Price Lawrence, an English teacher at Highlands Elementary School in Huntsville, posted about the moment Tuesday on Facebook. He said that his first period students could tell that he was “a little off” that morning, so he explained that his wife’s father had died over the weekend and that he was worried about her.

The students offered their condolences, then got busy on classwork. The subject of their teacher’s family’s loss was forgotten, except for one girl. 

“While standing at my door giving hugs and high-fives at dismissal to second period, one little girl put something in my hand,” Lawrence wrote. “She told me, ‘This is for your wife. I know it was real expensive when my daddy died, and I don’t really want ice cream today anyways.’”

Lawrence posted a photo of what the girl gave him -- three quarters and a note on an index card on which she had written, “Ms. Laerence (sic), I’m sorry,” followed by a frowny face in what appeared to be red colored pencil.

“I wish the world would pay more attention to children,” Lawrence wrote. “We could learn a lot from them.”

As of Friday morning, Lawrence’s post had been shared close to 260,000 times. More than 31,000 people responded to it. 

“That is how children should be raised,” one man wrote. “Kudos to that family.”

“God bless her little heart,” a woman wrote. 

Other commenters said the girl’s gesture had them in tears.

“Amazing how much love children have,” another woman wrote. “God bless this little one. Learn from her.”

“If we all had a heart like this sweet child, what a wonderful world we would have,” a third woman wrote. 

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Lawrence’s wife, Jessica Lawrence, posted the image on her own Facebook page, saying that the girl’s heart “affected (her) in the most positive way.” Jessica Lawrence, a high school English teacher, went on to say that the child’s gesture reminded her of the famous quote children’s television icon Mr. Rogers used when discussing tragedy.

“My mother would say to me, ‘Look for the helpers. You will always find people who are helping,’” Rogers said. “To this day, especially in times of disaster, I remember my mother’s words, and I am always comforted by realizing that there are still so many helpers -- so many caring people in the world.” 

Jessica Lawrence had a message for her own helpers.

“I see you, I love you and I appreciate you,” she wrote. “Thank you for giving me reason to continue to believe in the goodness of the world.”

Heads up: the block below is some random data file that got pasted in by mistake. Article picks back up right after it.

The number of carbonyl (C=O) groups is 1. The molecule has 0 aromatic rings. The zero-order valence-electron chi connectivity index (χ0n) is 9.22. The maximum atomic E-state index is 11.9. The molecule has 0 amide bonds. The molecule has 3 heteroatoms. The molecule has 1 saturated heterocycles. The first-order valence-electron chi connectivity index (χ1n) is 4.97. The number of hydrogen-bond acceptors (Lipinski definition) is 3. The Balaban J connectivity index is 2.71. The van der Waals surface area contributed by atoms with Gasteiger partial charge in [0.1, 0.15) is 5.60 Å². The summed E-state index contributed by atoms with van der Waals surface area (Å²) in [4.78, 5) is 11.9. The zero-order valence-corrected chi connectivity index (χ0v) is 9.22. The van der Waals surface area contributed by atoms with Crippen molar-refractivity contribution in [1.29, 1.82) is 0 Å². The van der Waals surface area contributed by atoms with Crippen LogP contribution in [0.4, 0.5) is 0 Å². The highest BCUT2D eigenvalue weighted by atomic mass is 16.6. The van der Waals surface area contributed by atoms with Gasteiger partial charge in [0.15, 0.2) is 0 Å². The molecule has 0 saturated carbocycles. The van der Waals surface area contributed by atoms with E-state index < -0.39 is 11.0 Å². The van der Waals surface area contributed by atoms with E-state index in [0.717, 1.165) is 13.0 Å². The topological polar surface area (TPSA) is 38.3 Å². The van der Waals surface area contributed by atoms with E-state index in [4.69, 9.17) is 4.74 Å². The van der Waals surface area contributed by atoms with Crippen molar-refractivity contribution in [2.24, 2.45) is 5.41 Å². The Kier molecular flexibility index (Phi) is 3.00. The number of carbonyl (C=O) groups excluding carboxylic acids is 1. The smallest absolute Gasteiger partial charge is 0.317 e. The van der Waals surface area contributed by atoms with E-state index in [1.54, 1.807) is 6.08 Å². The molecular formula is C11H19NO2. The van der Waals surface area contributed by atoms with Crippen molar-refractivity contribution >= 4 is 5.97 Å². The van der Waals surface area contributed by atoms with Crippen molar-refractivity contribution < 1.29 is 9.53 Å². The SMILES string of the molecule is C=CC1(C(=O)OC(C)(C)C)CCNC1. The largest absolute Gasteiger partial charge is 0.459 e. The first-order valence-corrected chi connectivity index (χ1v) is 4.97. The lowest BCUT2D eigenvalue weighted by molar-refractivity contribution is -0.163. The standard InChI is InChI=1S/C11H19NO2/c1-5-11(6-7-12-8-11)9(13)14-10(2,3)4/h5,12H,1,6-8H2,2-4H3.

One commenter wrote that he would not only give the girl a hug, but also make sure she gets all the ice cream she wants.

“I might have already paid the lunchroom for her ice cream for the rest of the week,” Price Lawrence responded. “Anonymously, of course.”

Former Trump campaign aide Rick Gates pleads guilty in Mueller investigation

Rick Gates, a former aide in President Donald Trump's campaign, pleaded guilty to making false statements and conspiring against the United States on Friday, making him the fifth person to enter a guilty plea in special counsel Robert Mueller's investigation into Russian meddling in the 2016 presidential election.

READ MORE: Paul Manafort, Rick Gates face new charges: report | Mueller investigation: Lawyer pleads guilty to lying to investigators in Russia probeWho is Rick Gates and why was he indicted by Robert Mueller?Who is Paul Manafort, the man indicted in Robert Mueller’s Russian investigation?What are Paul Manafort and Rick Gates charged with?MORE

Florida Gov. Rick Scott calls for reform to state's gun laws, increase in school security

In the wake of  mass shooting at a Florida high school, Gov. Rick Scott on Friday proposed a three-point plan to prevent gun violence that includes banning the sale of firearms to anyone younger than 21.

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The announcement comes more than one week after deputies said Nikolas Cruz, 19, returned to Marjory Stoneman Douglas High School after being expelled, fatally shot 17 people and injured more than a dozen others.

Scott's plan also calls for a trained law enforcement officer in every school in the state by the time the 2018 school year begins -- one officer for every 1,000 students on campus.

>> Related: Armed Stoneman Douglas resource officer 'never went in' during Florida shooting

The plan will require mandatory active shooter training at all schools. Students, teachers and staff must complete all training and "code red" drills by the end of the first week of each semester.

Stoneman Douglas had one armed resource officer, who never entered the school during the shooting.

"I want to make it virtually impossible for anyone who has mental issues to use a gun," Scott said Friday during a news conference at the Florida State Capitol. "I want to make it virtually impossible for anyone who is a danger to themselves or others to use a gun."

>> On WFTV.com: Florida lawmakers fail to take up rifle bill as shooting survivors arrive at capitol

The sale of bump stocks will be completely banned under the proposal.

Scott on Tuesday met with members of law enforcement, school administrators, teachers, mental health experts and leaders of various state agencies to discuss school safety and possible changes to gun laws.

Scott also met with students this week.

>> On WFTV.com: Scott holds workshops to discuss school safety, gun laws

"He was very open to our ideas," Rain Valladares said. "He didn't say, 'I agree; I disagree.' He just wanted to hear our input on everything."

Student Carlos Rodriguez said he and his classmates will continue to fight for change.

"I'm hopeful and I'm confident that things will go well, because we are one voice -- we are one powerful voice," he said. "This is a movement that was begun by students and is run by students, and this is just one step.”